This is actually a fairly complete history of Rio Grande weaving. A few weeks ago we were a part of a group of amazing experts on the local Hispanic culture of Northern New Mexico and Southern Colorado that met in Alamosa, Colorado. The participants are all instructors for something called the Hilos Institute. The Institute is, we learned, about teaching instructors at Adams State University about the culture that a lot of their students come from, so that they can be do a better job as teachers. And what they wanted us to understand, was how to organize our knowledge around teaching about Hispanic culture to their instructors. We learned about “backwards design”, which turned out to be a very logical idea about teaching according to a goal of what you want your students to be learning. So this idea popped into my mind. This is (obviously) a spreadsheet. And it includes pretty much the whole of what we want people to understand about how our weaving tradition evolved through the major historical periods of Hispanic New Mexico’s history. It’s a little bit disconcerting to put your life’s learning into a spreadsheet like this, but hey, simplifying life is supposed to be a good thing, right?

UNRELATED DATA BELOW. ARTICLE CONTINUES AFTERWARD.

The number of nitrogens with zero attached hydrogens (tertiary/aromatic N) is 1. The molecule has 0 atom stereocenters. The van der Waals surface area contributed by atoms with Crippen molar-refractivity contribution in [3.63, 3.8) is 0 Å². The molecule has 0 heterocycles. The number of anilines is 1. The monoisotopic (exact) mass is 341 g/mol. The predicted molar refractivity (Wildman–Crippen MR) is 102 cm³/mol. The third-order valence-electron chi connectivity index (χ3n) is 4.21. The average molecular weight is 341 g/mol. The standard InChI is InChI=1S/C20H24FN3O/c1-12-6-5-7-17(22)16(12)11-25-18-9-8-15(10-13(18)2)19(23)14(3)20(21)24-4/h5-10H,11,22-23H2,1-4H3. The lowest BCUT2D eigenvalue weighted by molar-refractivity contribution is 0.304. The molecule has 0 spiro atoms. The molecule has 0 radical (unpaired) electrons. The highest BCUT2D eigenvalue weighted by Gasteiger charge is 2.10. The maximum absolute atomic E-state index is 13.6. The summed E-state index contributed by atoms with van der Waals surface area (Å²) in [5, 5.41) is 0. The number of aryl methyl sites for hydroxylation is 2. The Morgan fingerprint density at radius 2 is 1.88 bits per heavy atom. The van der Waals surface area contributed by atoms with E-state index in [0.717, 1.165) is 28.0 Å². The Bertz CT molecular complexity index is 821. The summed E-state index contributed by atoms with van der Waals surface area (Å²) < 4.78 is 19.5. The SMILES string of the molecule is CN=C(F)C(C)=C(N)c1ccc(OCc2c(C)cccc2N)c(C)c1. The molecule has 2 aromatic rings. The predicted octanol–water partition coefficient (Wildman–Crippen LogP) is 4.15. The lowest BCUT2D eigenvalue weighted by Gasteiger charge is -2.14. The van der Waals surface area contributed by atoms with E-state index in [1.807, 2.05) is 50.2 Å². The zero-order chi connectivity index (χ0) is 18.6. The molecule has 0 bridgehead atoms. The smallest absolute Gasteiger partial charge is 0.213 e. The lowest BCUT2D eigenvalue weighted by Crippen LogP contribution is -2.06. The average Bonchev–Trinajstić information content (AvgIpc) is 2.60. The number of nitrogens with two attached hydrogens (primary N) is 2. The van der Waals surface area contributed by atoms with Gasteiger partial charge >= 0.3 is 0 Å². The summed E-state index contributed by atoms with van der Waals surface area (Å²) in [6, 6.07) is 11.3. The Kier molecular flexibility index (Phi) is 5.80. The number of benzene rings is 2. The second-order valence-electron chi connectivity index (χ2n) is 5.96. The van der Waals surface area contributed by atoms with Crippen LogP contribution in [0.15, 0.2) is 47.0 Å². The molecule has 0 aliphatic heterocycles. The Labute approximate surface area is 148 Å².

Each of these images is good for a blog post or two, and has provided inspiration for countless weavings. So, no, it isn’t really all that simple. But here it is, anyhow, for your viewing pleasure. We’re still happy to come show you lots of pretty pictures and explain this all in detail, should you want to invite us to speak…
I’ve been thinking a lot about the words we use when we talk to customers. I have to be careful when I use these old words to describe an even more ancient craft, that I don’t lose my very modern listener and potential customer. Once upon a time these words were useful in prose and poetry because everyone was aware of how their clothes were made, there were people all around them involved in the process. But the industrial revolution changed all that. I thought that maybe it would help me to put these communication problems into words, Just to clear my thinking on the subject.
The verbs are where the big problems happen.
Let’s start with what we do, we weave. At 5’2″, I don’t loom over anybody other than small children. I love my loom, but it’s the tool I use and not the correct verb for what I am doing.
Spinning is what I do to turn wool fiber into yarn. It involves a spinning wheel. Spinning is very mildly energetic work, but a spinning wheel is not exercise equipment, and I don’t do it in a class.